Copper pheasants, bears and foxes too rest in completely different places depending on the weather. Before going into the mountains, I infer where the prey will be under the current weather conditions. It is a judgment based on intuition, knowledge and experience.
Much of this is really hard to explain in words. Sometimes I would doubt that a bear could really be lurking in the mountains under such circumstances, but my seniors would bluntly state that “Nope, she’s close.” And they were almost always right. When we went hunting for bears that were sleeping in a hole, they were able to tell accurately whether the bear was hibernating there or had just entered the hole for a nap. This ability to read traces and make the right judgments is essential.
When humans approach, copper pheasants flap their wings in a characteristic way to claim their territory, and then you know that there’s a flock of pheasants nearby. It’s not a cry, so you probably have to be a matagi to distinguish it. And bears, their footprints sometimes stop as if the bear had vanished into thin air. In fact, it has jumped into the flowing water of a marsh to escape along the marsh. Even if the marsh is narrow, for some strange reason there won’t be a single footprint in the snow on either side of it. Now, if there are no footprints you might think it’s impossible to tell whether it has gone upstream or downstream, but with long experience you actually can tell. By going back and making a closer inspection of the spot where you lost the track, you can determine which way it was heading. You look at how it was walking before it entered the marsh. You can also see if it’s a bear heading for hibernation, or a bear that’s just passing by. You know by how it walks, by reading the footprints.

poster for the Japan Railways group's campaign "Natural Beauty Akita."

Poster for the Japan Railways group’s campaign “Natural Beauty Akita.” The man in the middle in ancient matagi clothing is Matsuhashi.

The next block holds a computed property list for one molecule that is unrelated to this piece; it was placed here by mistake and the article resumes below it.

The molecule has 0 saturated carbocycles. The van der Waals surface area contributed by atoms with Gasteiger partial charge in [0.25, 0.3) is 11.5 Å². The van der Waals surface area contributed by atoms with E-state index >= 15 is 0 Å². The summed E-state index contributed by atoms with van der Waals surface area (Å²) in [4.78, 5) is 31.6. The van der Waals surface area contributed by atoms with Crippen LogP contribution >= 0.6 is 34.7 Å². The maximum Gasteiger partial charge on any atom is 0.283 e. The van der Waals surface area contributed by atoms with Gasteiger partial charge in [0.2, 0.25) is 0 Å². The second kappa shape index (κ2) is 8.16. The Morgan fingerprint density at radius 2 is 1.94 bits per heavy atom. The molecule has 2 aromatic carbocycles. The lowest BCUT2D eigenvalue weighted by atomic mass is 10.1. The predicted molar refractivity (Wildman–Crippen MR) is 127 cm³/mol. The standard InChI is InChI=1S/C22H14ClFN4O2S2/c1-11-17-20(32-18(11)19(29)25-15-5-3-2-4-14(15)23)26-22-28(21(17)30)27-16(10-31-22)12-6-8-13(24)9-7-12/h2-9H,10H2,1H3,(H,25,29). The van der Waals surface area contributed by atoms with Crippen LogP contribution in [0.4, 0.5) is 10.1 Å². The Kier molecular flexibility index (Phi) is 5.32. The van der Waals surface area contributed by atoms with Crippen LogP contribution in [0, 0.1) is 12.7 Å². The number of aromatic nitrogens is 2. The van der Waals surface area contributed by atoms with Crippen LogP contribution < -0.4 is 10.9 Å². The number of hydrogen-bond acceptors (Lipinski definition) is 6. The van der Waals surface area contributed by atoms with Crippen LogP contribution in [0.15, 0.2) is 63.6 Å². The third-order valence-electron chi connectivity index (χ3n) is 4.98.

the <i>Origin of the Yamadachi</i> scroll

The Origin of the Yamadachi scroll is handed down through the generations in the house of leader of the matagi. The contents may have altered somewhat through successive transcriptions.

The changing habits of bears

They say that bears do calisthenics when they awake from hibernation, but even after sleeping for five months they can still climb trees and run at full speed almost immediately. If humans were to sleep for five months, they would have to start from the rehabilitation clinic. There are researchers who think it would be fabulous if humans too had such abilities, and study the physiology of bears from that perspective.
The cubs are born during the winter, and the mothers wander around with them for the first year to teach them things. Then, after the next winter, around May or June, she lets them go fend for themselves. “Putting them among the strawberries,” we call it. She leads them to a field full of wild strawberries, and while the cubs are busy munching on the delicious berries, she leaves them and runs far away. From that point, she absolutely refuses to accept them anymore. It’s the coming-of-age ritual among the bears.
When a mother is out wandering with her cubs, the cubs play around and run all over the place, so that she has to call them back. They also cry out. When you walk among quiet mountains, you hear if there are mothers with cubs. And when there are territorial fights among the males, the mountains are roaring with their voices.
Before going hunting, we avoid smoking and stuff like hair tonic in order not to announce our presence to the bears. Nobody goes as far as doing water ablutions anymore. But recently, bears are getting used to humans. The bears that sometimes appear among human habitations are such bears that have grown accustomed to humans. People leave food scraps and litter in the mountains so that the bears get familiar with human smells. By nature, we are their only natural enemy. By nature, bears teach their cubs to be afraid of humans, but recently it seems that some of them don’t imprint the fear of man in their cubs. Just like there are people who behave in unreasonable ways in human society, there are bears that are out of order in the bear society. A bear that has been shot or had a frightening experience will never come down to human habitations. No matter how delicious some morsel might be, if it smells of humans the bear won’t touch it.